So, as soon as we set off for Tumling, we actually entered mainstream Nepal. Tumling was still on the borderland but as soon as I received a Vodafone SMS letting me know they gobbled up 99 bucks for International Roaming, I was sure about the fact that we had entered Nepal. Anyways, my phone would be obsolete soon as the network and battery was going to desert me soon. Having said that, it was not even something I should have bothered about.
One of the best things about these treks is the fun of disconnecting yourself completely to the world and hibernating in a true sense. With great landscapes, beautiful view of mountains and valleys on both sides, what more do you want? So, one of the things I was waiting for was the Jaobari Monastery. It was a monastery in one of the villages in Nepal. Having said that, there was an interesting story I’d like to share here…
- Lakhpa – One who’s born on a Wednesday
After an hour or so, we managed to reach Jaobari… where I happened to meet this cute kid, called Lakhpa… I asked someone later what Lakhpa meant? I got to know that a lot of Nepalese folks, name their kids after the day that they are born on. Which would mean, there would be a whole bunch of Lakhpas and Pembas (One who’s born on a Saturday) and many such names, which I don’t remember all that much now… But why this guy was interesting, was cause of his insatiable smile and his spirited greetings to us when we entered the Tea shop. He had a fire as well as heartwarming gracious look in his eye. Another thing, I’m also born on a Wednesday… So if I was Nepalese, I’d probably be a Lakhpa. 😉
- Jaobari Village
A beautiful view of the remote Jaobari Village in Nepal….
- Jaobari Monastery
So here’s a little bit of the story I encountered in the Jaobari Monastery… While this monastery is a very quiet one on the corner of the village, something I learnt and something I’ll never forget that day. As I walked across the place, I found a few kids with books on Buddhism, which they were reading with great joy! As I entered the monastery I was greeted by it’s caretaker and the monk who taught the kids.
- Shange Norbu from Jaobari Monastery
Shange Norbu… Shange means Buddha as he told me with a bit of pride and subtle smile on his face. One that denoted the passion he shared towards the religion he followed. He gave me a short tour of the monastery inside. Showed me a picture of his master / teacher a certain Pemba Norbu… Said he’s learnt a lot from him and he also showed me a picture of His Holiness Dalai Lama…
He asked me if I knew who he was? Smiling politely I said, of course I know who he is… “He’s the guy who hosted a Google+ hangout recently and I’m following him on twitter.” 😛 as I sheepishly thought in my head…
Being a traveller that I am, besides anything, boundaries and horizons always fascinate me. Distances and roads and maps and calculations are always on my mind when it comes to my travel… Just an impulse sometimes… Sometimes a bit too much this trait, that it makes me realize how travel is and should never be about these trivial pursuits or these kinds of funny meaningless achievements…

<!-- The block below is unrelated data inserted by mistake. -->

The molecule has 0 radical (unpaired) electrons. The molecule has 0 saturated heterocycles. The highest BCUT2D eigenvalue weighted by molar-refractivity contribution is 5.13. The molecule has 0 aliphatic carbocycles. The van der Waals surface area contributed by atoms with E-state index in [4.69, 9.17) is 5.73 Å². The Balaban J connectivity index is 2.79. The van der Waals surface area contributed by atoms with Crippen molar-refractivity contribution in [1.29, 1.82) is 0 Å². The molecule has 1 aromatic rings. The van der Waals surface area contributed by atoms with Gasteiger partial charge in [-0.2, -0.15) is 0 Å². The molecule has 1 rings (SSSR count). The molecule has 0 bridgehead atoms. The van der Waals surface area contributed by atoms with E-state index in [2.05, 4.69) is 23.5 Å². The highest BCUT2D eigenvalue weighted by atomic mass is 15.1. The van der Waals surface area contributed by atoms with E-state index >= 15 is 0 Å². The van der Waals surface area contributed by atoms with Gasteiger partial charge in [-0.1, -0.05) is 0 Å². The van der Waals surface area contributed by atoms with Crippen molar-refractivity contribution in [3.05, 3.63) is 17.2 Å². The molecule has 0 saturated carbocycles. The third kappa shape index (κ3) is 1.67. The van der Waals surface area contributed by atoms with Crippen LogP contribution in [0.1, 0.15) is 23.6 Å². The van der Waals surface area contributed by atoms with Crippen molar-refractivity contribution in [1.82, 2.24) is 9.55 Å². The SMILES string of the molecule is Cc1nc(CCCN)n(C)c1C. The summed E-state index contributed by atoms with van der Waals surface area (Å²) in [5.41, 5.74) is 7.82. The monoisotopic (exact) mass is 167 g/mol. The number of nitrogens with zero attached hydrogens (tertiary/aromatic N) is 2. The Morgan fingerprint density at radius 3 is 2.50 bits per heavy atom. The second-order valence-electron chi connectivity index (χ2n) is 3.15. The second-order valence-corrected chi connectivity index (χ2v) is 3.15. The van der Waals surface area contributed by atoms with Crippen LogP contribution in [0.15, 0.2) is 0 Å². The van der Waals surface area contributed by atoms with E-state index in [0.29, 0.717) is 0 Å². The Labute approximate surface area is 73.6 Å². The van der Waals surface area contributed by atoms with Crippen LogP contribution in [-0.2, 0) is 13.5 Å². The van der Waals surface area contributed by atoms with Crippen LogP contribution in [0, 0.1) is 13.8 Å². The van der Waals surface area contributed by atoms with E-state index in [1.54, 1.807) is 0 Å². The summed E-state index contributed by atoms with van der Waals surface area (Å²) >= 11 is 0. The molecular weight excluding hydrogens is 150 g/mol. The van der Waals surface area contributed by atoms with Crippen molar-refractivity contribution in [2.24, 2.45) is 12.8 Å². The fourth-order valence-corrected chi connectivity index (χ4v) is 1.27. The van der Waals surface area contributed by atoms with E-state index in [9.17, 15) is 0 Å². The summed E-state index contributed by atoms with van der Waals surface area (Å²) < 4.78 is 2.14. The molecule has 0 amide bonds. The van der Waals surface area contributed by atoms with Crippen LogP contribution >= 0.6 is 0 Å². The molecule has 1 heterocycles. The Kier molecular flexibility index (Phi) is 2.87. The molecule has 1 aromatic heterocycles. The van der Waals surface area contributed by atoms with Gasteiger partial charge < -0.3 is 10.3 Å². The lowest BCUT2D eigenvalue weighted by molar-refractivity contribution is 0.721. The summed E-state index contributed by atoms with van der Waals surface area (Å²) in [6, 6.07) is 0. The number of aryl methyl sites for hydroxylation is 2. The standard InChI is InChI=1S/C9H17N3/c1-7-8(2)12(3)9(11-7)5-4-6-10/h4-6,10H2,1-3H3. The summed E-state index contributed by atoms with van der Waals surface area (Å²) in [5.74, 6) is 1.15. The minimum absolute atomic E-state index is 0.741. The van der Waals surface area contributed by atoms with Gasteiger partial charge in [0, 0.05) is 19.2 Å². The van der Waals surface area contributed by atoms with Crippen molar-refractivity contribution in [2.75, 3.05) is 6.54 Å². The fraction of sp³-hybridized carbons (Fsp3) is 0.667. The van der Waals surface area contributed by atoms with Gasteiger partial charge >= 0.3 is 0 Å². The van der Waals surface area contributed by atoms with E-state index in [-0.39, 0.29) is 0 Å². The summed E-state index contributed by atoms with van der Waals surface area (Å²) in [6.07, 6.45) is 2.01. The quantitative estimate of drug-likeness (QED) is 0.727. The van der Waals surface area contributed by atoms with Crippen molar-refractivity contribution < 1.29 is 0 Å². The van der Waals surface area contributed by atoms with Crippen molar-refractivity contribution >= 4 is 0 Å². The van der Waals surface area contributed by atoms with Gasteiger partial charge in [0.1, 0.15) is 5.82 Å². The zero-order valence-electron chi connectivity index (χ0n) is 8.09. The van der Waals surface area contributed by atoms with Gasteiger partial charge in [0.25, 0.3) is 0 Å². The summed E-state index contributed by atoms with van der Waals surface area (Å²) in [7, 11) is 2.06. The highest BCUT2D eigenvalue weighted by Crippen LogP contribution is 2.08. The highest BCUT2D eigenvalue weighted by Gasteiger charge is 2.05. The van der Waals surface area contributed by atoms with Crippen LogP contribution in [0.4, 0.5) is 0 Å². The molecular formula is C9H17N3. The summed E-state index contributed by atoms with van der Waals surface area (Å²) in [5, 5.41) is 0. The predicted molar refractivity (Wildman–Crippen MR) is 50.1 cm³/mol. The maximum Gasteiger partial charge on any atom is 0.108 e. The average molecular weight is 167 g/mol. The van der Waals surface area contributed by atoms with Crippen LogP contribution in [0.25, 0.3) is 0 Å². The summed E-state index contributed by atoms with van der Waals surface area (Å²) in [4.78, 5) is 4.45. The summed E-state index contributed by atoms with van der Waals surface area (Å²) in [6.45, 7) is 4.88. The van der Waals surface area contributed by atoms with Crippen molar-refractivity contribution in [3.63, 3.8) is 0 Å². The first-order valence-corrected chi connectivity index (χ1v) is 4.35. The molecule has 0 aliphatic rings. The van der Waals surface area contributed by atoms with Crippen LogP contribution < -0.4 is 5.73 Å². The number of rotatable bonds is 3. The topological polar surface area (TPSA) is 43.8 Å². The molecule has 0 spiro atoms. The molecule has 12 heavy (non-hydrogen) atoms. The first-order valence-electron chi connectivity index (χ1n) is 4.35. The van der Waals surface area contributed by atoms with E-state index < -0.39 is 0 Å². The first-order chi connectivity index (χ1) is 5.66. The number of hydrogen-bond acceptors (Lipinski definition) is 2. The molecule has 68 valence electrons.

So I was thinking in my head (I’m in a Nepalese monastery… Just admiring the fact in my head, that I’m at an international location, since I havent ventured outside India yet)
“Is this monastery in Nepal?” I asked him.
“There is no Nepal no India… It’s all the same” he replied smilingly…
I was speechless for a moment… I thought I’d explain to him that I didn’t mean it that way, but I realized, I got my answer… And that was quite a profound moment for me… I just smiled and shook his hands as I walked away…
- Sherpa Kid
After trekking for 4-5 hours, when we reached a pit-stop, we decided to stop over at a small place, which served amazing food and great mint tea… While I’m not a big fan of mint tea or tea as much, I decided to try out the Nepalese instant noodles… This was their answer to Maggi. Rum Pum as it’s called.
- Those are instant nepalese Noodles
That was our last stop before we actually reached the Black Lake a.k.a Kalapokhri or Kalipokhri… It is believed that Nepalese villagers worship the black lake and no one is allowed to take a swim or a dip in this lake.
- Kalipokhri Lake
The temperature was freezing and it was already evening as we approached this village. We were waiting for the camp leader at the camp and he was waiting for us… Once we settled down, we sat by the fire inside the kitchen and started mingling with the locals… So much so, that we even had a chance to listen to Nepalese radio channel. Koshi FM… Some bollywood songs, and some Nepalese… The hard part or at least the first half of the hard part of this trek was taken care of…
Now the most trivial and the most exciting journey awaited us as we were about to move on to Sandakphu…